India's gay rights movement makes its voice heard in New Delhi | Asia Pacific

India's gay rights movement makes its voice heard in New Delhi

India's gay rights movement makes its voice heard in New Delhi

Updated 26 November 2012, 23:15 AEST

Hundreds of gay rights supporters in India marched through the capital over the weekend, demanding they be allowed to lead lives of dignity.

In 2009, the New Delhi high court decriminalized gay sex, which until then, had been punishable by up to 10 years in prison.

Conservative groups have asked India's top court to overturn the order, and the Supreme Court is yet to make a ruling.

Correspondent: Del Irani

Speaker: Zorian Cross, Actor and Playwright; Vimal Bhai, Indian gay-rights activist and member of the National Alliance of People's Movement

SFX: Drums, parade music.

IRANI: Dozens of demonstrators danced and sang as drummers and musicians performed.

Some carried a nearly 15-metre-long, rainbow-coloured banner and many others waved placards.

The protest was partly about demanding an extension of anti-discrimination laws to schools and offices.

But for some at the parade, it was also about showing solidarity.

CROSS: So many people in Delhi who are so scared of, even all across India, who are so scared of who they are, they get the courage by seeing such a big community out there to support them.

IRANI: 27-year old actor and playwright, Zorian Cross, was one of the few people who took part in the parade without covering their faces.

Many wore scarves or masks because they had not told their friends or families about their sexuality.

This is a common problem in India, says Vimal Bhai, a gay-rights activist and member of the National Alliance of People's Movements.

BHAI: It is not only fear to come out, but hesitation and morality, a question of morality and question of society, question of family. Many challenging questions are there, so its not easy to come out.

IRANI: This is one of the reasons why it is difficult to ascertain exactly how big the gay community is in India.

In March this year, New Delhi's court had asked for the numbers, during a hearing on the decriminalisation of gay sex in India.

According to the figures submitted by the Indian government, there are about 2.5 million gay people in India.

But Vimal Bhai says the number must be higher.

BHAI: We cannot say that how many people are there. Because in India, its very different kind of country, so people not easily come out. So people are there, but under the layer, under the curtain.

IRANI: However, he admits that since the 2009 ruling, in which gay sex was decriminalized, things have gotten better.

BHAI: Better, easier and helped. Because before that, police used that against gay people and they put them behind bars. But now it is not a crime. Although it is really not a crime. I mean how can you that say, uh, one person is doing love with another, how its a crime? And the high court reorganised this thing, so it helped a lot.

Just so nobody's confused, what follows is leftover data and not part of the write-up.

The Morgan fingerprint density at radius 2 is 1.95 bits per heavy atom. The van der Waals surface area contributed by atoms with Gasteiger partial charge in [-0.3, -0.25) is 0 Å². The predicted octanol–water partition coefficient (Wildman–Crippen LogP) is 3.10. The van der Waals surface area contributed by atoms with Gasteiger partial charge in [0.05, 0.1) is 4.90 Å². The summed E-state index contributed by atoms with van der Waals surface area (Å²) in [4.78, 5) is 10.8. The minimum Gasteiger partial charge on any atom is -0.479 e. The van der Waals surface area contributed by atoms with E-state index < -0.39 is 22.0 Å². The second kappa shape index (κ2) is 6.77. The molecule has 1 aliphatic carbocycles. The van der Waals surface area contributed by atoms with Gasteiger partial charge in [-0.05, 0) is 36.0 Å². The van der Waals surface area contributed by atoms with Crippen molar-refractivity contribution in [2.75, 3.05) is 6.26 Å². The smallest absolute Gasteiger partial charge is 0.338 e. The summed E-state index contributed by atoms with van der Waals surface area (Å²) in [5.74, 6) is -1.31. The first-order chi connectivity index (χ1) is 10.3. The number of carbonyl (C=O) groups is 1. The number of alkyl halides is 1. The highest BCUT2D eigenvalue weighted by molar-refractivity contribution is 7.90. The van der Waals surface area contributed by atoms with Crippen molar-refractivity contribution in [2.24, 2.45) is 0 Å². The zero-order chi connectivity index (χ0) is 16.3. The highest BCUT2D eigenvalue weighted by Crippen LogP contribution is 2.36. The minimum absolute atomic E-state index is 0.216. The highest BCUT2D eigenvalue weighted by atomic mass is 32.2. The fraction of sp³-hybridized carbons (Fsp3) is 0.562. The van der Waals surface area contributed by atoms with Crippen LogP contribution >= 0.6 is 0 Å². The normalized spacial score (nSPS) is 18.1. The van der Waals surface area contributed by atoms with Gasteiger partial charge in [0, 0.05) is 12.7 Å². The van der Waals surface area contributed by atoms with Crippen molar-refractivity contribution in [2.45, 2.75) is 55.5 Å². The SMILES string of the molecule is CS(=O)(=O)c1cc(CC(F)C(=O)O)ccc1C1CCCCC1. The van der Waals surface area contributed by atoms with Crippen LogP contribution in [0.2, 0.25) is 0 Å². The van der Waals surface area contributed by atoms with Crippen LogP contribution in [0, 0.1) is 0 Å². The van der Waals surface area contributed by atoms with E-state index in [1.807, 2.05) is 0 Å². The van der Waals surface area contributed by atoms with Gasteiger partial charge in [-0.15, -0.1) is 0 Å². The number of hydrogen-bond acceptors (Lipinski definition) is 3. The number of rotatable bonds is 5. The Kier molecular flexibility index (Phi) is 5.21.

IRANI: Conservative groups have asked India's top court to overturn the order, which would once again make homosexuality a criminal act, punishable with a 10-year prison term.

BHAI: Many fundamentalist groups are saying, "Oh its a question of morality how can men do sex with men? how can women go with women? Its against ethics, its against morality."

IRANI: India's Supreme Court judges are currently hearing opinions from a range of people, including conservative groups and gay rights activists.

While Vimal Bhai admits many challenges lie ahead, he also says a cultural shift is occuring and the 2009 ruling paved the way.

BHAI: After that decision, the pride march organised in a very big manner. In a very huge number people came out and now in different offices, in universities, in colleges, they are somewhat acceptable, 'oh he is gay, oh ok, so what?".

SFX: Drums, parade music.

IRANI: Back at the parade, 27-year old Zorian Cross sounds every bit as optimistic.

CROSS: We can unite as a common front and we can build a strong brotherhood or sisterhood throughout the entire community. Like that more and more parents are accepting, more and more family members, communities, even offices and corporates are becoming accepting of the entire queer community.

IRANI: But, complete acceptance may still be a long-way off.

During Sunday's parade, while they were not as vociferous, conservative groups held a protest of their own, campaigning against gay-rights.

And if the Indian Supreme Court rules in their favour, it could be put a big setback for India's gay community.

SFX: Drums, parade music.

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